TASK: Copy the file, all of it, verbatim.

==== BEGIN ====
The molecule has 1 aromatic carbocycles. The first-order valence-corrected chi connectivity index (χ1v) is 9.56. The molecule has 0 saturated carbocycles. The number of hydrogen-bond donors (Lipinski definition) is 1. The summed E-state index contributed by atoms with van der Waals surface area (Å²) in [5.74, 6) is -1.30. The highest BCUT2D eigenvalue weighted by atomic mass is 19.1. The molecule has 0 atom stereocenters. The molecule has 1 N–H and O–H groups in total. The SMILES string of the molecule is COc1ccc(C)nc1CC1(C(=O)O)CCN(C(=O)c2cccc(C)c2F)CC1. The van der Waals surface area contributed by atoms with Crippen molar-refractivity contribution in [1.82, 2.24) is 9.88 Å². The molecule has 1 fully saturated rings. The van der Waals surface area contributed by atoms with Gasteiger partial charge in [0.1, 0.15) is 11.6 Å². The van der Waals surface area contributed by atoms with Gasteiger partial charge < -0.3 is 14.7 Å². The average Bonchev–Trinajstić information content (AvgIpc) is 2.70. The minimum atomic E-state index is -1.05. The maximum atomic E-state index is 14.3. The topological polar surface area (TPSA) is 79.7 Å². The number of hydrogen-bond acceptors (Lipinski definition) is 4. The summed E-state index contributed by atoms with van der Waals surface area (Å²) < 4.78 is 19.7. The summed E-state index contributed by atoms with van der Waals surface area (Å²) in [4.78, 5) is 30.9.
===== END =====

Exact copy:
The molecule has 1 aromatic carbocycles. The first-order valence-corrected chi connectivity index (χ1v) is 9.56. The molecule has 0 saturated carbocycles. The number of hydrogen-bond donors (Lipinski definition) is 1. The summed E-state index contributed by atoms with van der Waals surface area (Å²) in [5.74, 6) is -1.30. The highest BCUT2D eigenvalue weighted by atomic mass is 19.1. The molecule has 0 atom stereocenters. The molecule has 1 N–H and O–H groups in total. The SMILES string of the molecule is COc1ccc(C)nc1CC1(C(=O)O)CCN(C(=O)c2cccc(C)c2F)CC1. The van der Waals surface area contributed by atoms with Crippen molar-refractivity contribution in [1.82, 2.24) is 9.88 Å². The molecule has 1 fully saturated rings. The van der Waals surface area contributed by atoms with Gasteiger partial charge in [0.1, 0.15) is 11.6 Å². The van der Waals surface area contributed by atoms with Gasteiger partial charge < -0.3 is 14.7 Å². The average Bonchev–Trinajstić information content (AvgIpc) is 2.70. The minimum atomic E-state index is -1.05. The maximum atomic E-state index is 14.3. The topological polar surface area (TPSA) is 79.7 Å². The number of hydrogen-bond acceptors (Lipinski definition) is 4. The summed E-state index contributed by atoms with van der Waals surface area (Å²) < 4.78 is 19.7. The summed E-state index contributed by atoms with van der Waals surface area (Å²) in [4.78, 5) is 30.9.